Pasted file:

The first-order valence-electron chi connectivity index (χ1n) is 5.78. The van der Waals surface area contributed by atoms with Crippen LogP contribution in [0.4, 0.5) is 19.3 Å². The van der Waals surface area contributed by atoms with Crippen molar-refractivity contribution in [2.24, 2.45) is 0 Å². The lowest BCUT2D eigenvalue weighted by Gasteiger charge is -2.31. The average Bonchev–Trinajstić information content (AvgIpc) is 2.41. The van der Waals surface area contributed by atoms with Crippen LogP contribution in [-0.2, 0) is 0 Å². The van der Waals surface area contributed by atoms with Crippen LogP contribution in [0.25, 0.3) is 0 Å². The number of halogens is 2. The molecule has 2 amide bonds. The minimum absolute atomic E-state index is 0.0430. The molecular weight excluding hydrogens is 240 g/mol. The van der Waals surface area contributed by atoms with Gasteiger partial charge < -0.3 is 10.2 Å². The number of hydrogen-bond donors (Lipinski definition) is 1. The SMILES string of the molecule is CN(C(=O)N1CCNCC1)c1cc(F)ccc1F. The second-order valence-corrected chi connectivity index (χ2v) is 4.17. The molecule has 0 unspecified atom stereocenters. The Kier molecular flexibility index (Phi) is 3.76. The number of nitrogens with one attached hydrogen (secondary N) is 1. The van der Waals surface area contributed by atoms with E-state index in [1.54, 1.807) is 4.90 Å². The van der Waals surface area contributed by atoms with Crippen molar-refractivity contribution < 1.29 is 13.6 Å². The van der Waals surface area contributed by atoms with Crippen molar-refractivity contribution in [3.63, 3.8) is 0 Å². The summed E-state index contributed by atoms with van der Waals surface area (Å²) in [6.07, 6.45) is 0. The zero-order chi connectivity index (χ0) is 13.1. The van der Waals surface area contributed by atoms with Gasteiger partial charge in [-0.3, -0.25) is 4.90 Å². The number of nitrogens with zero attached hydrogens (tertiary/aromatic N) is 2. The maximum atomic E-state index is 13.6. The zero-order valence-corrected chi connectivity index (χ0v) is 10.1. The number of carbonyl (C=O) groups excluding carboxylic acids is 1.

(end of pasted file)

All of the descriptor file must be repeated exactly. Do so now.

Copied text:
The first-order valence-electron chi connectivity index (χ1n) is 5.78. The van der Waals surface area contributed by atoms with Crippen LogP contribution in [0.4, 0.5) is 19.3 Å². The van der Waals surface area contributed by atoms with Crippen molar-refractivity contribution in [2.24, 2.45) is 0 Å². The lowest BCUT2D eigenvalue weighted by Gasteiger charge is -2.31. The average Bonchev–Trinajstić information content (AvgIpc) is 2.41. The van der Waals surface area contributed by atoms with Crippen LogP contribution in [-0.2, 0) is 0 Å². The van der Waals surface area contributed by atoms with Crippen LogP contribution in [0.25, 0.3) is 0 Å². The number of halogens is 2. The molecule has 2 amide bonds. The minimum absolute atomic E-state index is 0.0430. The molecular weight excluding hydrogens is 240 g/mol. The van der Waals surface area contributed by atoms with Gasteiger partial charge < -0.3 is 10.2 Å². The number of hydrogen-bond donors (Lipinski definition) is 1. The SMILES string of the molecule is CN(C(=O)N1CCNCC1)c1cc(F)ccc1F. The second-order valence-corrected chi connectivity index (χ2v) is 4.17. The molecule has 0 unspecified atom stereocenters. The Kier molecular flexibility index (Phi) is 3.76. The number of nitrogens with one attached hydrogen (secondary N) is 1. The van der Waals surface area contributed by atoms with E-state index in [1.54, 1.807) is 4.90 Å². The van der Waals surface area contributed by atoms with Crippen molar-refractivity contribution < 1.29 is 13.6 Å². The van der Waals surface area contributed by atoms with Crippen molar-refractivity contribution in [3.63, 3.8) is 0 Å². The summed E-state index contributed by atoms with van der Waals surface area (Å²) in [6.07, 6.45) is 0. The zero-order chi connectivity index (χ0) is 13.1. The van der Waals surface area contributed by atoms with Gasteiger partial charge in [-0.3, -0.25) is 4.90 Å². The number of nitrogens with zero attached hydrogens (tertiary/aromatic N) is 2. The maximum atomic E-state index is 13.6. The zero-order valence-corrected chi connectivity index (χ0v) is 10.1. The number of carbonyl (C=O) groups excluding carboxylic acids is 1.